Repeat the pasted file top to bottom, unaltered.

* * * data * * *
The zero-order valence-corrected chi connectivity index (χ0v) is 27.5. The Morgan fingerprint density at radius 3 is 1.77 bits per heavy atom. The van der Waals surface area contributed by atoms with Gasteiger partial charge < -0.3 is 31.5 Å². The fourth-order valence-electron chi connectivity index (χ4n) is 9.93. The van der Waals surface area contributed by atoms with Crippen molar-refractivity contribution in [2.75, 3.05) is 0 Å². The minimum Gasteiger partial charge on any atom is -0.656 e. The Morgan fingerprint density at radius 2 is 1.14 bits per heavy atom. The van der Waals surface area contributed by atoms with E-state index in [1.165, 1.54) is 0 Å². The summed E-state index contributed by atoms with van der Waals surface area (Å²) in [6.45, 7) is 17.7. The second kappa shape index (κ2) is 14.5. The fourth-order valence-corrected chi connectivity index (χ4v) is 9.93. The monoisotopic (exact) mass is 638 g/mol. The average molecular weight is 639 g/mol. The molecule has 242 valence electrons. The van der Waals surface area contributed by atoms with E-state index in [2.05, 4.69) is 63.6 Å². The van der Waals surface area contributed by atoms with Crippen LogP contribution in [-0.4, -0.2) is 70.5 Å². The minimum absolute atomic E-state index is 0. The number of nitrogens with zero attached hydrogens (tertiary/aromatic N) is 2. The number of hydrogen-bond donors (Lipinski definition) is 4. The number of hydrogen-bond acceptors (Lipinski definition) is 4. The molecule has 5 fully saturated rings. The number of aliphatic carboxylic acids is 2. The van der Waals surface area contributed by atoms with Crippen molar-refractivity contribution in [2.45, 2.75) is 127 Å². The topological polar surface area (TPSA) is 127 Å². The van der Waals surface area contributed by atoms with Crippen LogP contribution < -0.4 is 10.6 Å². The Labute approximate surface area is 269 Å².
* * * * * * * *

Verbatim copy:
The zero-order valence-corrected chi connectivity index (χ0v) is 27.5. The Morgan fingerprint density at radius 3 is 1.77 bits per heavy atom. The van der Waals surface area contributed by atoms with Gasteiger partial charge < -0.3 is 31.5 Å². The fourth-order valence-electron chi connectivity index (χ4n) is 9.93. The van der Waals surface area contributed by atoms with Crippen molar-refractivity contribution in [2.75, 3.05) is 0 Å². The minimum Gasteiger partial charge on any atom is -0.656 e. The Morgan fingerprint density at radius 2 is 1.14 bits per heavy atom. The van der Waals surface area contributed by atoms with E-state index in [1.165, 1.54) is 0 Å². The summed E-state index contributed by atoms with van der Waals surface area (Å²) in [6.45, 7) is 17.7. The second kappa shape index (κ2) is 14.5. The fourth-order valence-corrected chi connectivity index (χ4v) is 9.93. The monoisotopic (exact) mass is 638 g/mol. The average molecular weight is 639 g/mol. The molecule has 242 valence electrons. The van der Waals surface area contributed by atoms with E-state index in [2.05, 4.69) is 63.6 Å². The van der Waals surface area contributed by atoms with Crippen LogP contribution in [-0.4, -0.2) is 70.5 Å². The minimum absolute atomic E-state index is 0. The number of nitrogens with zero attached hydrogens (tertiary/aromatic N) is 2. The number of hydrogen-bond donors (Lipinski definition) is 4. The number of hydrogen-bond acceptors (Lipinski definition) is 4. The molecule has 5 fully saturated rings. The number of aliphatic carboxylic acids is 2. The van der Waals surface area contributed by atoms with Crippen molar-refractivity contribution in [2.45, 2.75) is 127 Å². The topological polar surface area (TPSA) is 127 Å². The van der Waals surface area contributed by atoms with Crippen LogP contribution < -0.4 is 10.6 Å². The Labute approximate surface area is 269 Å².